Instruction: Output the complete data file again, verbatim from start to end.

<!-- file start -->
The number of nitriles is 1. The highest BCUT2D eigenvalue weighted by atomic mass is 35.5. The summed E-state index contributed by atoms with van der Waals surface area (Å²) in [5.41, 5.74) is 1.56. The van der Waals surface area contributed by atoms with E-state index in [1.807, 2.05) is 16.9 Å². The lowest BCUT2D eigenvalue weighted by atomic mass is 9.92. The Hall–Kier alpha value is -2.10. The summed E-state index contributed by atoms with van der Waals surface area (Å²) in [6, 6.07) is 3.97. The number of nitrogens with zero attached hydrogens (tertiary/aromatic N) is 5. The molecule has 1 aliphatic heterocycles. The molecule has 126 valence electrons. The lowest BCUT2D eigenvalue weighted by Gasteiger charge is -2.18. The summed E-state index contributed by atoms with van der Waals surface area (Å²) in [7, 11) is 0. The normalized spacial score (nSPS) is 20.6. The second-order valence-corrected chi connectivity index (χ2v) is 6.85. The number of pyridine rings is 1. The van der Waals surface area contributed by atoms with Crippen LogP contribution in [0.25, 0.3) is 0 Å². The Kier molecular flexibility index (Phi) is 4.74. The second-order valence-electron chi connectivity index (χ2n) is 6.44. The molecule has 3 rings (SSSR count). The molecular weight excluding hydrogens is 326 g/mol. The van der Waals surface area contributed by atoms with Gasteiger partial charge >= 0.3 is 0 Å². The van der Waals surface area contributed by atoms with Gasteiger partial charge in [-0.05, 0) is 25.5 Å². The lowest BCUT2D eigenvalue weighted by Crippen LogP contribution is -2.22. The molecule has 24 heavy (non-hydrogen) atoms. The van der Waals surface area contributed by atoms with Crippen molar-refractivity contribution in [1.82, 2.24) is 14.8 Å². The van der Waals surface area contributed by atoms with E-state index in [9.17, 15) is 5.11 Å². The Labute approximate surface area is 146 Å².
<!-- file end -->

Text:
The number of nitriles is 1. The highest BCUT2D eigenvalue weighted by atomic mass is 35.5. The summed E-state index contributed by atoms with van der Waals surface area (Å²) in [5.41, 5.74) is 1.56. The van der Waals surface area contributed by atoms with E-state index in [1.807, 2.05) is 16.9 Å². The lowest BCUT2D eigenvalue weighted by atomic mass is 9.92. The Hall–Kier alpha value is -2.10. The summed E-state index contributed by atoms with van der Waals surface area (Å²) in [6, 6.07) is 3.97. The number of nitrogens with zero attached hydrogens (tertiary/aromatic N) is 5. The molecule has 1 aliphatic heterocycles. The molecule has 126 valence electrons. The lowest BCUT2D eigenvalue weighted by Gasteiger charge is -2.18. The summed E-state index contributed by atoms with van der Waals surface area (Å²) in [7, 11) is 0. The normalized spacial score (nSPS) is 20.6. The second-order valence-corrected chi connectivity index (χ2v) is 6.85. The number of pyridine rings is 1. The van der Waals surface area contributed by atoms with Crippen LogP contribution in [0.25, 0.3) is 0 Å². The Kier molecular flexibility index (Phi) is 4.74. The second-order valence-electron chi connectivity index (χ2n) is 6.44. The molecule has 3 rings (SSSR count). The molecular weight excluding hydrogens is 326 g/mol. The van der Waals surface area contributed by atoms with Gasteiger partial charge >= 0.3 is 0 Å². The van der Waals surface area contributed by atoms with Gasteiger partial charge in [-0.05, 0) is 25.5 Å². The lowest BCUT2D eigenvalue weighted by Crippen LogP contribution is -2.22. The molecule has 24 heavy (non-hydrogen) atoms. The van der Waals surface area contributed by atoms with Crippen molar-refractivity contribution in [1.82, 2.24) is 14.8 Å². The van der Waals surface area contributed by atoms with E-state index in [9.17, 15) is 5.11 Å². The Labute approximate surface area is 146 Å².